Whether you’re in a small space that doesn’t allow for a full-fledged garden, or if you want to expand your green thumb, container gardens can provide a colorful and vibrant look to any size landscape. Chris and Payton Lambton, hosts of HGTV’s “Going Yard,” stopped by Studio 1A with a few things to keep in mind when it comes to creating a container garden.
When to plant
Chris and Peyton both suggest to wait until after the last frost to plant annual flowers, but in case the weather turns upside down in your area, bring the containers into the garage, under a patio or cover with tarps or old bed sheets to protect the plants from frost. Plastic containers are particularly moveable given their light weight.
Make sure to choose soil that is designed and formulated for potting. Several potting soils on the market include fertilizer, so be sure to know how long the fertilizer will be effective and begin feeding the plants once that initial period has ended. Fill the bottom of the pot with your soil and break up clumps as you add. Once the soil is added, test out plant placements, filling in around the base of the plant roots with loose soil as you work.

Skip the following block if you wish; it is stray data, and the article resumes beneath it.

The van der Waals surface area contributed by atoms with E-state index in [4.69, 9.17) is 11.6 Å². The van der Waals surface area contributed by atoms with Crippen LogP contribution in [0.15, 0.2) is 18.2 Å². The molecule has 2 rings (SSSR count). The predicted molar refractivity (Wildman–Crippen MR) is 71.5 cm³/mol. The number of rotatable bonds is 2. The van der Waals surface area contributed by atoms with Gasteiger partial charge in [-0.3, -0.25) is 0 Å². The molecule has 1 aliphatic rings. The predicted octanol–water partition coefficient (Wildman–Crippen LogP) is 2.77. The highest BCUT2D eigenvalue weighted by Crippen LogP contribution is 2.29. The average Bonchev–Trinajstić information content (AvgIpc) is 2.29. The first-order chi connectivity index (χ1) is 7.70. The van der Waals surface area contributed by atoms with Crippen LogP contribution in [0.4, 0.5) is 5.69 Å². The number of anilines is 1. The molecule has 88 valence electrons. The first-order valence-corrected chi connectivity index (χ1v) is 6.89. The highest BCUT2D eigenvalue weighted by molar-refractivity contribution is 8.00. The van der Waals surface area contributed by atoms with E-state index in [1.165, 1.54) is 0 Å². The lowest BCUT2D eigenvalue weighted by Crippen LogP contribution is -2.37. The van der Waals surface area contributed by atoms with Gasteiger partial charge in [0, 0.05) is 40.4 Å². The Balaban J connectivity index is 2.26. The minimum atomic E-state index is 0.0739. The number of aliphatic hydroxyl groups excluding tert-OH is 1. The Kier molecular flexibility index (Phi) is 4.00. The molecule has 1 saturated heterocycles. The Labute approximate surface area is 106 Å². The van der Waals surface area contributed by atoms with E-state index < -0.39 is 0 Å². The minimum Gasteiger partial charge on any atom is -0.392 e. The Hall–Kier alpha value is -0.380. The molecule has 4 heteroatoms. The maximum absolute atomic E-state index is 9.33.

Drainage is vital when it comes to container plants, so make sure that your chosen containers have proper drainage holes. If some extra holes are needed, or if none are in the pot, a proper drill bit should be able to do the trick.
Quantity of plants
If you live in cooler areas of the country with a shorter growing season, pack your plants closer together for a fuller look throughout the season. Pack wisely though, as too many plants in a container will not allow room for the roots to develop.
If planting a round container that is visible from 360 degrees, place the tallest growing plant in the center and do a ring of flowering plants around it. In the front, place a row of flowering plants that grow downward. If your container is only visible from 180 degrees, plant the tallest plant at the back of the view, then proceed with shorter plants moving toward the front. These principles apply to planters, hanging baskets, window boxes and even flower beds.